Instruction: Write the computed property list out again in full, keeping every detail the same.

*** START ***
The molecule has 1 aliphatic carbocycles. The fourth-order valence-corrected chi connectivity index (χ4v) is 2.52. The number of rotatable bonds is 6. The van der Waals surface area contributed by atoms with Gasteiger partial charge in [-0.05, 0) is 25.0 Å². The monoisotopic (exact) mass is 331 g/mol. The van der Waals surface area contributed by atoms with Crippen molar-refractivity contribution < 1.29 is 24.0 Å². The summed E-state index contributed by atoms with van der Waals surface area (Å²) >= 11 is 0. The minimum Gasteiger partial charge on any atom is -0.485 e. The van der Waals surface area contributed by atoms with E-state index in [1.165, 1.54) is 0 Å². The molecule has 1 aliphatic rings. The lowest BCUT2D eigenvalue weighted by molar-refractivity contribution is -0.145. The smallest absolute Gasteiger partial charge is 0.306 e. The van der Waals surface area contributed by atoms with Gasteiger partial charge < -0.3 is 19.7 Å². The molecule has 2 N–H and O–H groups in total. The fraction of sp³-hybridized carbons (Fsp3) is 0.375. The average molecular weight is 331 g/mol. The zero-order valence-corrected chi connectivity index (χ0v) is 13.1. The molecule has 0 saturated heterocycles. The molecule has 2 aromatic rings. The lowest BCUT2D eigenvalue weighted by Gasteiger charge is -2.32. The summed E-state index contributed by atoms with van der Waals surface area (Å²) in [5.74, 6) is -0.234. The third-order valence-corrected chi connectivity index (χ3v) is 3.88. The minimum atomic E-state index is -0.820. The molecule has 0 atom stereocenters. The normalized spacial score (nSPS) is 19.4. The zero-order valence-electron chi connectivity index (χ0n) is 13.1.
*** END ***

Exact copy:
The molecule has 1 aliphatic carbocycles. The fourth-order valence-corrected chi connectivity index (χ4v) is 2.52. The number of rotatable bonds is 6. The van der Waals surface area contributed by atoms with Gasteiger partial charge in [-0.05, 0) is 25.0 Å². The monoisotopic (exact) mass is 331 g/mol. The van der Waals surface area contributed by atoms with Crippen molar-refractivity contribution < 1.29 is 24.0 Å². The summed E-state index contributed by atoms with van der Waals surface area (Å²) >= 11 is 0. The minimum Gasteiger partial charge on any atom is -0.485 e. The van der Waals surface area contributed by atoms with E-state index in [1.165, 1.54) is 0 Å². The molecule has 1 aliphatic rings. The lowest BCUT2D eigenvalue weighted by molar-refractivity contribution is -0.145. The smallest absolute Gasteiger partial charge is 0.306 e. The van der Waals surface area contributed by atoms with Gasteiger partial charge < -0.3 is 19.7 Å². The molecule has 2 N–H and O–H groups in total. The fraction of sp³-hybridized carbons (Fsp3) is 0.375. The average molecular weight is 331 g/mol. The zero-order valence-corrected chi connectivity index (χ0v) is 13.1. The molecule has 0 saturated heterocycles. The molecule has 2 aromatic rings. The lowest BCUT2D eigenvalue weighted by Gasteiger charge is -2.32. The summed E-state index contributed by atoms with van der Waals surface area (Å²) in [5.74, 6) is -0.234. The third-order valence-corrected chi connectivity index (χ3v) is 3.88. The minimum atomic E-state index is -0.820. The molecule has 0 atom stereocenters. The normalized spacial score (nSPS) is 19.4. The zero-order valence-electron chi connectivity index (χ0n) is 13.1.